Last month, Ed Trudeau, co-owner of the Vista Gas Station in Burlington, Wisconsin, drove an 8,500 gallon tanker truck to a competing Citgo Station for a fill-up. Although he managed to pump only 343 gallons before employees cut the flow, Trudeau made his point. The Citgo had been selling gas below cost, a violation of Wisconsin state law.
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In late April, the American Booksellers Association (ABA) settled its antitrust case against Barnes & Noble and Borders Books for $4.7 million. The lawsuit charged the two chains with using their market power to bully publishers and wholesalers into providing special discounts and favorable terms that were not made available to independent bookstores.
In February, the Domini Social Equity Fund removed Wal-Mart from its portfolio. The decision to dump the Fund’s 1.2 million shares of Wal-Mart stock was prompted primarily by concerns about the company’s labor and human rights policies abroad.
Domini had initially sought to alter Wal-Mart’s practices through shareholder activism.
In late November, the Kansas City Council voted to approve new zoning rules to protect the Brookside business district from large-scale, suburban-style chain store development.
The ordinance restricts retail uses to 10,000 square feet, except for grocery stores, which may be as large as 25,000 square feet, prohibits drive-through restaurants, limits building heights, caps the number of parking spaces allowed, and sets design standards for the neighborhood.
In December, the city of Coronado, Cal. adopted an ordinance restricting the proliferation of formula retail businesses. The ordinance notes that the unregulated addition of such businesses would frustrate the city’s goal of maintaining a unique and diverse retail base, and limit opportunities for small, local retailers.
Formula retail businesses are defined as those "required by contractual or other arrangement to maintain any of the following: standardized. . .
Two state legislators are preparing a bill to modify Wisconsin’s tax increment financing (TIF) law that will likely limit the use of TIF for retail development projects.
"I am concerned about the inappropriate use of TIF districts to subsidize two kinds of development. The first is development that would have occurred anyway. The other is big box retail development," says Rep. Peter Bock (D-Milwaukee).
Residents of a Madison neighborhood were shocked to learn in early December that a 20-year-old local grocery store would be closing its doors. Ken Kopp, owner of Ken Kopp’s Fine Foods on Monroe Street, one of the last independent grocery stores in the city, announced he was retiring. Unable to find a buyer for the grocery business, Kopp planned to sell the property to a developer who intended to build a 14,000 square foot drive-through Walgreens.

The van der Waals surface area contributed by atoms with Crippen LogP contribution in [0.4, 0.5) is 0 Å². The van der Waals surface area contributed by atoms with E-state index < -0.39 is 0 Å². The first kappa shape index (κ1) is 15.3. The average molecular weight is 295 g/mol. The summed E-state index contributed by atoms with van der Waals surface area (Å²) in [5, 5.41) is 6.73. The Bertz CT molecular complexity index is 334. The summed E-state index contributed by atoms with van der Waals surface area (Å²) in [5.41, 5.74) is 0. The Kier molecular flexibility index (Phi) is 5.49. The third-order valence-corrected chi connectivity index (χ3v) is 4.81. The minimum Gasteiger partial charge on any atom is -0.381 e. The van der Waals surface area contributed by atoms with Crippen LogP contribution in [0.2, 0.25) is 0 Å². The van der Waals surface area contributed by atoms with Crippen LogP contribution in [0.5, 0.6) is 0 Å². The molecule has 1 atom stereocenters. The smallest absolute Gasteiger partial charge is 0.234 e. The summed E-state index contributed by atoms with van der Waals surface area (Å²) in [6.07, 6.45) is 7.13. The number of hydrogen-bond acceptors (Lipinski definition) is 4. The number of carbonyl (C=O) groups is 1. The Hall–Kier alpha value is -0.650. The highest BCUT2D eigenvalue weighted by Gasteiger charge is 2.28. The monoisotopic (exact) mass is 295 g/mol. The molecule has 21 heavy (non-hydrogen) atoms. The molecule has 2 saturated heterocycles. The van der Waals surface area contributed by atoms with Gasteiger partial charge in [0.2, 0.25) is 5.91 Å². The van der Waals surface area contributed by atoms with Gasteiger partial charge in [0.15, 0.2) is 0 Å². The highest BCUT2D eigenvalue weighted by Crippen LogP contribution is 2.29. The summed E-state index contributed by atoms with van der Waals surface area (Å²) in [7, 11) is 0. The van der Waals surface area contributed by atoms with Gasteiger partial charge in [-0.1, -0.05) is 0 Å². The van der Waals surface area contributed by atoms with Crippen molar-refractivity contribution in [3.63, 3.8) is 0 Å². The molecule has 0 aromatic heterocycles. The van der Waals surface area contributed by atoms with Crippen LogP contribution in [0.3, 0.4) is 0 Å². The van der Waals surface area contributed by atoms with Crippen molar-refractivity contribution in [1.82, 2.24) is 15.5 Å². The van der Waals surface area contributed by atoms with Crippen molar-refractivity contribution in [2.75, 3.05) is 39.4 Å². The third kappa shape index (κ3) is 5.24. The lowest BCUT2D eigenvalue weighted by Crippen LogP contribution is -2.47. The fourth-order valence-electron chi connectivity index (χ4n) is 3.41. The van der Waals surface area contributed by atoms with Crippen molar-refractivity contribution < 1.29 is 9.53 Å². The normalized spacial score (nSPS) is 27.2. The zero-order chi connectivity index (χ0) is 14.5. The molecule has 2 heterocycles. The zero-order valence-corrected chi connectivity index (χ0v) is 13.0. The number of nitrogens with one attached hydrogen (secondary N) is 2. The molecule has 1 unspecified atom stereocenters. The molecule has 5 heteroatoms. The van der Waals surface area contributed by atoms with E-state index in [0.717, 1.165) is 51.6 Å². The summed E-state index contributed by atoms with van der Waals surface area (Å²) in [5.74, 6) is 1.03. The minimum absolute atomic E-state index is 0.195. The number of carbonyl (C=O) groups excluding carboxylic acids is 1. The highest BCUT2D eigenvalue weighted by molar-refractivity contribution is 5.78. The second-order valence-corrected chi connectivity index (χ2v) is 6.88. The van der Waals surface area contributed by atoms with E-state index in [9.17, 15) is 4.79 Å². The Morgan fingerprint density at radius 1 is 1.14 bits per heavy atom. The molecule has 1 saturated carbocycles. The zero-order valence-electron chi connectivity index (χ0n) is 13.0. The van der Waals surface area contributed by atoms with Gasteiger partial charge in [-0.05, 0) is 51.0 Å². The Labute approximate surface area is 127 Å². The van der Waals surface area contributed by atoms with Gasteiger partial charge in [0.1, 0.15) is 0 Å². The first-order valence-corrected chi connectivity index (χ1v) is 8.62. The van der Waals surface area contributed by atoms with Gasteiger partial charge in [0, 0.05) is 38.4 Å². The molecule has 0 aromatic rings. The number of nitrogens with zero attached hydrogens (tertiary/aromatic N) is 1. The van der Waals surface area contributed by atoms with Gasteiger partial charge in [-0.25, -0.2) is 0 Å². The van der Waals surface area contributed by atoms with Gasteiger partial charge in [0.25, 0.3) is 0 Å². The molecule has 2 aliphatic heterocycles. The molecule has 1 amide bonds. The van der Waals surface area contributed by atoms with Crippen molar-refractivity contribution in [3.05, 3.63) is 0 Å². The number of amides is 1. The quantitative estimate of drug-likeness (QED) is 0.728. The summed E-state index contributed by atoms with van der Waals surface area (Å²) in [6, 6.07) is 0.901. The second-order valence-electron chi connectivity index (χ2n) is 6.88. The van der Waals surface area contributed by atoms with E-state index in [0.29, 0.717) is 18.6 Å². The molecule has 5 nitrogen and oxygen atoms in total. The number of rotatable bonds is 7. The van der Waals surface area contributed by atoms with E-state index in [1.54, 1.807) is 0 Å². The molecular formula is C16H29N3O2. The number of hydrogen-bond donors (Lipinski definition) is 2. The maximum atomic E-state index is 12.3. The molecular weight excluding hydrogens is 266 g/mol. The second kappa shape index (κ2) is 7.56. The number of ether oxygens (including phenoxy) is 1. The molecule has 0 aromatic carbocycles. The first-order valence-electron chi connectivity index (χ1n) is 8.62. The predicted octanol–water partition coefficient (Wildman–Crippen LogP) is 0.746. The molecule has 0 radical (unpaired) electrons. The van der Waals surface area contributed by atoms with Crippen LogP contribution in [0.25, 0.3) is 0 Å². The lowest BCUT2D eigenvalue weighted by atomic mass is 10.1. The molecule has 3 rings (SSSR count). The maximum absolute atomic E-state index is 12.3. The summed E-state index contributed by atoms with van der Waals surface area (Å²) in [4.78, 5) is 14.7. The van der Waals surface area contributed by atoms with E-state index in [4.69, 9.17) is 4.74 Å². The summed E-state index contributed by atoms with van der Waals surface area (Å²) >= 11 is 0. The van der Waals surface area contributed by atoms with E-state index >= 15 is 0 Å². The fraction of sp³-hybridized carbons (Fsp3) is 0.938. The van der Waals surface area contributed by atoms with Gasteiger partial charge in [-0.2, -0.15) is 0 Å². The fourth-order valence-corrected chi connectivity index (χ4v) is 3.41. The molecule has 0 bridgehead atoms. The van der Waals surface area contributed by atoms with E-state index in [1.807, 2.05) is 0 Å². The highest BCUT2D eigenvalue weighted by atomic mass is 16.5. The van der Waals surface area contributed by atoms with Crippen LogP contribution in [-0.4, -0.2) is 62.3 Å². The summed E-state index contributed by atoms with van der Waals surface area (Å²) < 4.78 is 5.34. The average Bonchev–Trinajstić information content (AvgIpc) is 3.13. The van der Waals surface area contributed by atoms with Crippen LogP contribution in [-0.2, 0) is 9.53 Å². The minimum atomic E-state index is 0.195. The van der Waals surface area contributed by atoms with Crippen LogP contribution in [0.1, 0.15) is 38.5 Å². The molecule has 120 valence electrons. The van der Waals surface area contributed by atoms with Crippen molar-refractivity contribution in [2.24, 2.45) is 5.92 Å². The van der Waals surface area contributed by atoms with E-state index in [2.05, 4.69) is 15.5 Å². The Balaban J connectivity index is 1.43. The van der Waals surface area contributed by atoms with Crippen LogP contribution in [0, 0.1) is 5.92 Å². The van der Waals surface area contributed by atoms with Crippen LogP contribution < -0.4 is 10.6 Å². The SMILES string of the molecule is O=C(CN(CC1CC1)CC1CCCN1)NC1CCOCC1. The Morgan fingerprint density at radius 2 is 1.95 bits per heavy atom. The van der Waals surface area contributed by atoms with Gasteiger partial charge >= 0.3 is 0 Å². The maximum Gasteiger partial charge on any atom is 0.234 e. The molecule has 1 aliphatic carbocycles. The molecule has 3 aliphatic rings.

In the last issue of this Bulletin, we reported on a massive citizen effort in New Rochelle, New York to block a 300,000 square foot Ikea furniture superstore. In late January, Ikea and the city jointly announced that they would drop the project.
Although the press release issued by Mayor Tim Idoni, who strongly favored the chain, focused on certain unresolvable traffic issues, opponents contend that the organized and sustained citizen opposition ultimately led to the project’s demise.
Located on Lake Michigan, the small town of Petoskey in northern Michigan draws thousands of visitors every year. They come for the spectacular scenery and for an opportunity to experience what many communities have long since lost: a vibrant downtown.
Renowned for its distinctive character and century-old buildings, downtown Petoskey is more than a quaint destination for tourists. Its a place that serves the everyday needs of residents.
Residents of Boulder, Col. no longer have to choose between supporting a locally owned retailer and shopping elsewhere for a better deal. For $15—less than the price of membership at one warehouse buying club—they can purchase a Community Benefit Card from the Boulder Independent Business Alliance (BIBA). The card provides discounts and other benefits at more than 60 local businesses, with most knocking 10 percent off every product and service they offer.